Wednesday, February 2, 2011

"Collected Short Stories" by W. Somerset Maugham, reviewed by Michael Joll

"I have never pretended to be anything but a story teller. It has amused me to tell stories and I have told a great many. It is a misfortune for me that the telling of a story just for the sake of the story is not an activity that is in favour with the intelligentsia. I endeavour to bear my misfortune with fortitude." Thus wrote Maugham of himself in "Creatures of Circumstance".

The Collected Short Stories, in four volumes, 90 stories plus the "Ashenden" series include classics such as "Rain," "The Outstation," "The Four Dutchmen," "P & O," and "The Three Fat Women of Antibes."  And what stories they are! Many have been made into films and television plays.

As each of these typically twenty to thirty page stories will attest, the man was a master story teller with a clear, economical style layered over a frequent undercurrent of irony and resignation. Maugham exploits the strengths and weaknesses (the latter being by far the more interesting) of his characters, living ordinary lives in often extraordinary circumstances against backdrops as varied as England, France, Spain, Malaya and the Pacific Islands. He handles plots adroitly with a wonderful turn of phrase here and le mot juste there.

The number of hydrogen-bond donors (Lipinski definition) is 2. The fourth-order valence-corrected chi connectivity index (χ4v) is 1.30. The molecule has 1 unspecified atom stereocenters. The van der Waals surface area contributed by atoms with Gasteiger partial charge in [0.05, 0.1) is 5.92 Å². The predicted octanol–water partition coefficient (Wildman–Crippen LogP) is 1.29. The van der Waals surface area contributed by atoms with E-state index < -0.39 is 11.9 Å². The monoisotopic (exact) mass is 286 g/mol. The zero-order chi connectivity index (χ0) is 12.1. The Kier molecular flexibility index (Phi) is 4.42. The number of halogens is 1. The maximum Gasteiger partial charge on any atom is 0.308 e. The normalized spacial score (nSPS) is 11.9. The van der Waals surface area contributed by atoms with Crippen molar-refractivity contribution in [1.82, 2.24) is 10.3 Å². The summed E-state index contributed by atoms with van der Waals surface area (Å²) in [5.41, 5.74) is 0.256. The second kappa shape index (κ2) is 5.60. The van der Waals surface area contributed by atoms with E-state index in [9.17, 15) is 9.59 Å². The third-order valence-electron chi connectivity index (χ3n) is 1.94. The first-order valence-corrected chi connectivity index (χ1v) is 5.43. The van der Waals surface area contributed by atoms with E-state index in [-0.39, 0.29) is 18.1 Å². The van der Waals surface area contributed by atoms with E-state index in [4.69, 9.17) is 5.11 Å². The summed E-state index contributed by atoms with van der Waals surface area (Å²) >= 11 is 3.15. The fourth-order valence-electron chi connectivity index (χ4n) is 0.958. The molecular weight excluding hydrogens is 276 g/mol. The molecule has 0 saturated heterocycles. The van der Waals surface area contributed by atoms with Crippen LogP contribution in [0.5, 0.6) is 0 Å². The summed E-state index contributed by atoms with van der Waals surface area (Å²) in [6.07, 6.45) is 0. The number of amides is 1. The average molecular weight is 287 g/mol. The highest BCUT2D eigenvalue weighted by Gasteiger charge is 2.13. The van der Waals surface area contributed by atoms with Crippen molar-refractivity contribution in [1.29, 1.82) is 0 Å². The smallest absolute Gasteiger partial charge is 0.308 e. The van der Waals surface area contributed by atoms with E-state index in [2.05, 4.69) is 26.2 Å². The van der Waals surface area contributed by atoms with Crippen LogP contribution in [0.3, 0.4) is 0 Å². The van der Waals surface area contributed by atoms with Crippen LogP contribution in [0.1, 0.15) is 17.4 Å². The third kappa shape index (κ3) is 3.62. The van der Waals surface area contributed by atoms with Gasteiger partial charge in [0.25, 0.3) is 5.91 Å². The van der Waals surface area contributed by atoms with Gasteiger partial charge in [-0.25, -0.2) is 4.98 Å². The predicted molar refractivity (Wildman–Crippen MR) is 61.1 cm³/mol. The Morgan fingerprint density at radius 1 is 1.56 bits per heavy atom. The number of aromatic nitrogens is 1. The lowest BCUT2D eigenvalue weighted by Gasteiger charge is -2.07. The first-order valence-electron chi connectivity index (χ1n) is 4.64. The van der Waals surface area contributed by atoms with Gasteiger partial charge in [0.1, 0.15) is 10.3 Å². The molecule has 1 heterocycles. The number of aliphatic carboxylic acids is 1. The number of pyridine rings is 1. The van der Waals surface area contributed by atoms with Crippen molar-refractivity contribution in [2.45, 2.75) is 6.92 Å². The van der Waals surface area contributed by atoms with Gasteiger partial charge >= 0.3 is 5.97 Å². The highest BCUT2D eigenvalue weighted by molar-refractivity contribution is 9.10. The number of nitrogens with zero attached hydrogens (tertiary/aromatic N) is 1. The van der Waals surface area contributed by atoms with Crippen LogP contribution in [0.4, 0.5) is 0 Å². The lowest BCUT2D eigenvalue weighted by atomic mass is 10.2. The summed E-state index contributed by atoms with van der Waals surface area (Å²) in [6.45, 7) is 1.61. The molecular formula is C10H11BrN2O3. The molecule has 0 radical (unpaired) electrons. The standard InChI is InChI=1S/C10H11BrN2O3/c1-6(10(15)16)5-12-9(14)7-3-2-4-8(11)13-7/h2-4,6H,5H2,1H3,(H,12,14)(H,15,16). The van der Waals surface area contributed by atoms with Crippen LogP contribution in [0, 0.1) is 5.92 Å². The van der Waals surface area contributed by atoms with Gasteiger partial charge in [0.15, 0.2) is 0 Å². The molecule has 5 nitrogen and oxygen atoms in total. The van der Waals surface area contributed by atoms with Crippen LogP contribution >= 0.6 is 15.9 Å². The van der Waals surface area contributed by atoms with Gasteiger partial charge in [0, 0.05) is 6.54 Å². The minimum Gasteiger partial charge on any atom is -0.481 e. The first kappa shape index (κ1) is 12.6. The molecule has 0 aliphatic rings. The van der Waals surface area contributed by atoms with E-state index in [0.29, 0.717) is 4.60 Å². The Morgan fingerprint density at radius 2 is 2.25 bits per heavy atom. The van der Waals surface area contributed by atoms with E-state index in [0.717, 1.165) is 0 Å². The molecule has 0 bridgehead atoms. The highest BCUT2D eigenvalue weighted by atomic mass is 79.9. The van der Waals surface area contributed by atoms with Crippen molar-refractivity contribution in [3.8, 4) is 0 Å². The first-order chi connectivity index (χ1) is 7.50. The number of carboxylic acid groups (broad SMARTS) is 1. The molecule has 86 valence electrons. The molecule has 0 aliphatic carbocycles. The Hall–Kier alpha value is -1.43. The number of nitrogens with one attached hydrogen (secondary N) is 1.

Panned by the intelligentsia, Maugham got the last laugh, becoming the highest earning British writer in the 1930s. Maugham is no Dan Brown, the master of the frenetic chase, however, but a writer of consummate skill and varying pace.

The Collected Short Stories (available from Penguin Books or your local Public Library) offer great GO Train reading or a thirty minute interlude before switching out the bedside light. I defy anyone who enjoys great writing and clear story telling to put them down.

They should also be compulsory reading for any aspiring short story writer or novelist.
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Michael Joll was born in England and spent his early childhood in Calcutta and Karachi. He arrived in Canada in 1973 and worked in sales, then as a police officer, paralegal and as a deckhand on a car ferry. After receiving 0/20 in creative writing at age 18, he determined to become a better writer.  And succeeded. He's the author of four plays for radio, recorded and broadcast on Canadian Public Radio and numerous pieces of short fiction. Currently working on the second draft of his second novel and submitting short stories to contests, Michael is hoping to jeopardize his amateur status.

For information about Brian Henry's writing workshops and creative writing courses, see here.

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